There are four main parts to any business, four simple to describe, yet hard and complex steps that every single business has to undertake to survive and succeed. It doesn’t matter how big or small an enterprise is, these four key functions must happen.
What are these four magical areas?
Firstly every business must make something, be it bread, airplanes or a massage. A business must create something to be offered for sale.
Next you have to actually have a process for selling that thing that you do, and providing the services needed to keep it sold. Whatever you do you need to sell it to someone else to be able to keep in business? And of course this includes having a process for getting the stuff you do to your customers. And once you have sold something you need to offer some level of support to keep it sold.
And of course the third discipline is getting the money and doing it legally. Accounts, finance and the law are important areas for every business.
And then there is the fourth discipline, marketing.
Marketing is often overlooked when a company starts up, and is either seen as part of the product building or selling disciplines. But the truth is that marketing is as complex and as important as each of the other disciplines. Marketing starts when you build a clear and unique view of what it actually is your business can do for someone else. Once you understand your own value it becomes much easier to tell others about it.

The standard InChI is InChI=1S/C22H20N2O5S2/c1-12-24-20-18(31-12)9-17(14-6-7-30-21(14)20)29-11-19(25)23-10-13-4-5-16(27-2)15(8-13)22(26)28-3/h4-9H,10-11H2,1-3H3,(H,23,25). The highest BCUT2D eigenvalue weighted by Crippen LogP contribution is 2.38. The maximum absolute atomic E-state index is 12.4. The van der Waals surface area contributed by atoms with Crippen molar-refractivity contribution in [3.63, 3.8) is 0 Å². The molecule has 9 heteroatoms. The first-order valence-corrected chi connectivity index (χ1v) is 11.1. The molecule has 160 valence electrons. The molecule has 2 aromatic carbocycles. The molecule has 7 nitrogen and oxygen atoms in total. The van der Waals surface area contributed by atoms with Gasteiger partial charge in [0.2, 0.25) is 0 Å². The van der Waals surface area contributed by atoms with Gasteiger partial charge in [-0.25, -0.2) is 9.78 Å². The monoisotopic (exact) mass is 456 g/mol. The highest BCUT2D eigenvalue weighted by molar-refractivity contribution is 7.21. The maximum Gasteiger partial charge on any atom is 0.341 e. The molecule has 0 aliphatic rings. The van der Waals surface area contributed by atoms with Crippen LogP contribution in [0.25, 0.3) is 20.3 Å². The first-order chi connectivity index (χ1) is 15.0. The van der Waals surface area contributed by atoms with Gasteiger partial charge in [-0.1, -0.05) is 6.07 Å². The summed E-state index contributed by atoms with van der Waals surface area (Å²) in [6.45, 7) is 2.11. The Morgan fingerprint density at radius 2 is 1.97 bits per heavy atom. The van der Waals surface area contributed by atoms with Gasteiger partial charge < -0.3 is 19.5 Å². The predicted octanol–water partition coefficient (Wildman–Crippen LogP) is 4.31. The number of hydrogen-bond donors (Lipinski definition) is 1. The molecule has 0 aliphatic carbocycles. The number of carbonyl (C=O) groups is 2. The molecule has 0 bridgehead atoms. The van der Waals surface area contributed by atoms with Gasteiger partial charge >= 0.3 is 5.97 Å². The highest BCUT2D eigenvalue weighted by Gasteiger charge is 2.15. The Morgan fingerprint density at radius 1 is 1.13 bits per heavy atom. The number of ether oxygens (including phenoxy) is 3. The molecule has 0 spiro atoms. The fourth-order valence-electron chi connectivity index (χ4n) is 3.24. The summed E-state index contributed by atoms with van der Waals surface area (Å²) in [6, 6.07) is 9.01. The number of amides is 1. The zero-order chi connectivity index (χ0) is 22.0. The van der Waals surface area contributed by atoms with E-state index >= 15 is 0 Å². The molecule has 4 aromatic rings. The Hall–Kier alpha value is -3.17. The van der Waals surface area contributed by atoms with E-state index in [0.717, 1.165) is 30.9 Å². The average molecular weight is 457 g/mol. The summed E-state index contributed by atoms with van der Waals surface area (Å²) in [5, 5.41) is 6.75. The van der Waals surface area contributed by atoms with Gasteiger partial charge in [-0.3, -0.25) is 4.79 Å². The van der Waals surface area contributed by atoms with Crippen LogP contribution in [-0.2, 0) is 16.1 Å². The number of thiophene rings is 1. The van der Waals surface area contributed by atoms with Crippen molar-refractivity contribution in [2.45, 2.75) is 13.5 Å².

It is amazing to me how few businesses actually understand what their value is. In every hundred businesses I suspect less that five actually can clearly answer these four key questions:
1. What business are you truly in
2. What problem to you solve
3. Who has this particular problem
4. How to they choose to solve that problem
Sounds easy doesn’t it? But the simple truth is that most businesses are not in the business they think they are in (no that’s not a quote from the Princess Bride).
To understand what business you are truly in, think deeply about why your customers buy your product, why you and not your competitor? Why Coke not Pepsi? Why Jet Blue and Not Delta? Why Ford and not Mercedes?
Then think about the reason your employees come to work every day, the reason beyond their salary, think about the reason you are all passionate about what you do.
Then think again about your customers, why they choose to spend money on the thing that you do. If you can clearly articulate your passion and your customer’s desires then you are getting closer.
Great marketers start with this type of thinking and build a simple and compelling understanding of the business they are in, and can effectively answer those four questions. They have a million techniques for doing this of course. But great marketers in great companies know that there is no perfect best practice they can lean upon, they have to build it for their specific business.
Every business is unique, and the clearer a business understands its own uniqueness the better it will be able to compete.
And this where marketing starts, but there is a lot more.
It’s all too easy to spend a fortune with marketing agencies and get nothing of value back. If your company doesn’t understand those key four questions listed above there is a very high chance that you are not marketing well, and are frustrated by the high costs and minimal returns.
But once you have a compelling set of answers to those keys then all of a sudden you understand who to focus on, what to say to get them excited, and you will see you marketing costs fall and your results grow.
Once you have the clearest view of what you do, why and for who, then you can focus on telling all the who’s about what and why.
Marketing is the fourth discipline of every business. If you don’t feel this passion in your business, then I suspect you are not really marketing. Most businesses use the word “marketing” but do not truly have any marketing going on. But just like in any twelve-step program, the first step is to recognize that you have the problem, and then start the process of fixing it.